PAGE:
Turning my attention to a more serial arrangement of components, I decided to take the slightly less efficient (in principle) method of chaining a boost converter after a buck converter. In this case, I was going to convert battery voltage directly to 5v logic, and then from there, boost to 15v gate drive. This keeps the regulators (nominally) separate and out of eachothers’ affairs. The chip used was the LT3460, a small dedicated boost converter controller. There would be no more linear regulator, so I had to pile on the capacitors to keep ripple voltage lower and also added a transient voltage suppressor diode to the 5v bus.

That’s where the design stood as of 3 weeks ago, and the corresponding board layout is:

I pretty much followed the recommended layout of the 3460 exactly. This had better work. I sent out this design to MyroPCB, once again, but in 1oz only (since I was just out to test this converter, more or less) and…

in black. I’ve always wanted black boards – they just look so much more badass. As usual, I placed my Digikey order when Myro notified me of the boards shipping, but that seems to have gotten delayed, so my Digikey order appeared a few days before the boards.

The first thing I wanted to test was the power converter, so it was assembled first thing. It’s important to note here that I also bought a same-footprint-and-pinout equivalent of the LT3460, the MIC2288. The alternate chip has a much higher (1.3A) switch current limit than the 3791 at 300mA. This will become important later.

With the power converter testing out good, I finished one board fully and did a load test with a small 5v fan (0.15A) and a spektrum receiver (0.09 to 0.12A, because what?). This was just to make sure the thing could hold up under load. The gate drive, at this point, was not yet enabled (the receiver was in failsafe mode).

After that was done, it was time to drive motors. I remembered that I had Segfault’s old drive motors, which are CIM motors stirring a hydraulic brake a 27:1 Banebots P80 gearbox filled to the brim with thick grease. This thing draw like 15 amps just running freely, and an overvolted CIM can certainly push enough current  to scare most controllers. One of Überclocker’s batteries provided the bus voltage. Even though testing unknown controllers on a battery (a source of potentially infinite amps) is a bad idea, I did it because..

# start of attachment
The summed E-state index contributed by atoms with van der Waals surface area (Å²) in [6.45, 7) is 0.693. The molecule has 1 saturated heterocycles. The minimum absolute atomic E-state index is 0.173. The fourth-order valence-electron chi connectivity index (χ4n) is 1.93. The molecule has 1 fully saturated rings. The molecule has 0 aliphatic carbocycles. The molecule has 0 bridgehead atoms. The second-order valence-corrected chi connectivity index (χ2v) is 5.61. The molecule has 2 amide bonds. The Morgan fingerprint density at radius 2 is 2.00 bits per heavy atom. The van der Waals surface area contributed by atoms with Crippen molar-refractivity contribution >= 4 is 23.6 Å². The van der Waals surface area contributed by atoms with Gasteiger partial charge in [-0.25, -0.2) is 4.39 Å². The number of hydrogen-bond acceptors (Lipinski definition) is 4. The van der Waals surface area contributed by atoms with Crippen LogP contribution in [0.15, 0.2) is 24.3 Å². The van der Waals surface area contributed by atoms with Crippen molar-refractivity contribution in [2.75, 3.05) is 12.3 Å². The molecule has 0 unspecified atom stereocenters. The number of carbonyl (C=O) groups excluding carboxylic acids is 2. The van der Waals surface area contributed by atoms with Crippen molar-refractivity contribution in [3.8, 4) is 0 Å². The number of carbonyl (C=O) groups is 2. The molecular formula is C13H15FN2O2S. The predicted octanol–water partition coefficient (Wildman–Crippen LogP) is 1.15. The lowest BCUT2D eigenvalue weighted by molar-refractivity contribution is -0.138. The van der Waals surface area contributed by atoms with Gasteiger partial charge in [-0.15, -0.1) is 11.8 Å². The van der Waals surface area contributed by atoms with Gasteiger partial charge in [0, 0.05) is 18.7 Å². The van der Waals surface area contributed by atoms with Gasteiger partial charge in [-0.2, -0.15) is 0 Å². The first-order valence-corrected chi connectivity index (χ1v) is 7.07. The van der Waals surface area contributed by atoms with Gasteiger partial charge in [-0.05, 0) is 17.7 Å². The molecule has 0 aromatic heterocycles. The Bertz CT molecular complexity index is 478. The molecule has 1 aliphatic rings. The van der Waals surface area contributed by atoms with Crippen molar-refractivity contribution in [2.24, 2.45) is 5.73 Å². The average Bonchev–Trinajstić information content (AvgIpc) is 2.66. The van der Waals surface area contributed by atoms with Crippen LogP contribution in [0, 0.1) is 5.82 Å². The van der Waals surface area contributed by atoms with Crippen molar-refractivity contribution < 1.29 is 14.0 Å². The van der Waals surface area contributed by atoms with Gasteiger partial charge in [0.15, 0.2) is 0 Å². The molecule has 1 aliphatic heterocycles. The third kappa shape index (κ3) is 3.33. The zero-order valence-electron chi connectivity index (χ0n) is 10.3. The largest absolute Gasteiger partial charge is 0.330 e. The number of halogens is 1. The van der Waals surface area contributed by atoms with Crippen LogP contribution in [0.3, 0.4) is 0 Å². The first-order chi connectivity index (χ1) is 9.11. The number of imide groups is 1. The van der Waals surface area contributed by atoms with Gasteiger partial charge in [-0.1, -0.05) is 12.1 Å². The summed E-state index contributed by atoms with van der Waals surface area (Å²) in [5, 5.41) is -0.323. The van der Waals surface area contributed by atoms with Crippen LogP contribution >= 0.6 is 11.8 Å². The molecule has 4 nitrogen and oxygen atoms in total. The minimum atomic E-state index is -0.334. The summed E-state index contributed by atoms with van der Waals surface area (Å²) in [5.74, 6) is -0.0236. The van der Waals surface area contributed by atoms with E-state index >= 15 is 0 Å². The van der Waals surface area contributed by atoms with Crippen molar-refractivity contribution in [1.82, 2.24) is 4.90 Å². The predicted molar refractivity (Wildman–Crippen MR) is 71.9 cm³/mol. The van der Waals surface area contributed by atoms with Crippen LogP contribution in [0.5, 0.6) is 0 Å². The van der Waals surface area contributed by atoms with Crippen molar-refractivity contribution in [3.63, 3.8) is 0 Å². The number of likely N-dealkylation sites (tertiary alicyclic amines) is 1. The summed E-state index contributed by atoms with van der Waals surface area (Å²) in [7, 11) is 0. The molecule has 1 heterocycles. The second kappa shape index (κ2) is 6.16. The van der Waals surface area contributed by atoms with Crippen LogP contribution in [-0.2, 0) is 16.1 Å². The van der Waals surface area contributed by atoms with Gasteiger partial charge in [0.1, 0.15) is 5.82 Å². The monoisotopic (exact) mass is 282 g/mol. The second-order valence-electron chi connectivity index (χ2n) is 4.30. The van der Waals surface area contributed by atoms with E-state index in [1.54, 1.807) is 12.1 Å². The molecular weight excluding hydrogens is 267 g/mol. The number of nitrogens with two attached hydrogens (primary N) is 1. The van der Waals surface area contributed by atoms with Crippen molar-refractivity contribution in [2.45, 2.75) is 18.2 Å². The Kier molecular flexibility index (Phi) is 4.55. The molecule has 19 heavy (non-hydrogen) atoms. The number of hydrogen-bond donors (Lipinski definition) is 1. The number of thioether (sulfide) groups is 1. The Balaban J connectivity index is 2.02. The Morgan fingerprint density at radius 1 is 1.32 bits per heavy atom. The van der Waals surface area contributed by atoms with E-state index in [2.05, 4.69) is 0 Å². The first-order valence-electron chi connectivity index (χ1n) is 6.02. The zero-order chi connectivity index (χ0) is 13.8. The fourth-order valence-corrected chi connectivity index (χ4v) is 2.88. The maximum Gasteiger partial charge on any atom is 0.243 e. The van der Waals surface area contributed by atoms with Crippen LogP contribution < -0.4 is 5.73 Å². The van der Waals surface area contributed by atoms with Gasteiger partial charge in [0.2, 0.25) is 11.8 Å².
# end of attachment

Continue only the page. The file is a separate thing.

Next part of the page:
ouch. The sketchy switching lab supply has that as its output voltage waveform. I thought I was chasing down a noise issue on the board when I realized anything the scope probe touched was displaying this waveform or some linearly transformed version of it! Oops. I had forgotten that switching power supplies are usually pretty bad in terms of voltage ripple and noise, cheap ones especially.

It might be worth iterating to other aspiring secret board ninjas that you DON’T EVER USE A SWITCHING POWER SUPPLY TO TEST SENSITIVE LOGIC CIRCUITS. Linear power supplies, though lower in amperage, supply a much cleaner power rail that can be essential for correct operation of circuits, especially analog ones.

Anyways, after switching to the battery, I realized the noise issue was probably something else. The symptom was, like just about every disease that afflicts motor controllers, frequent and unexplained resetting. Maybe it was some weird positive feedback effect between 2 switching regulators? I tried scoping the 5v and 15v supplies to check for their stability, and it seemed okay. What was weirder was that the behavior was only present if the radio was on and the signal was valid. The board wouldn’t exit failsafe mode.

Leading me closer to the culprit was the fact that the behavior was basically the same as hitting the reset button. It took a little while of sitting and watching the 5V rail, but finally I saw a strange transient: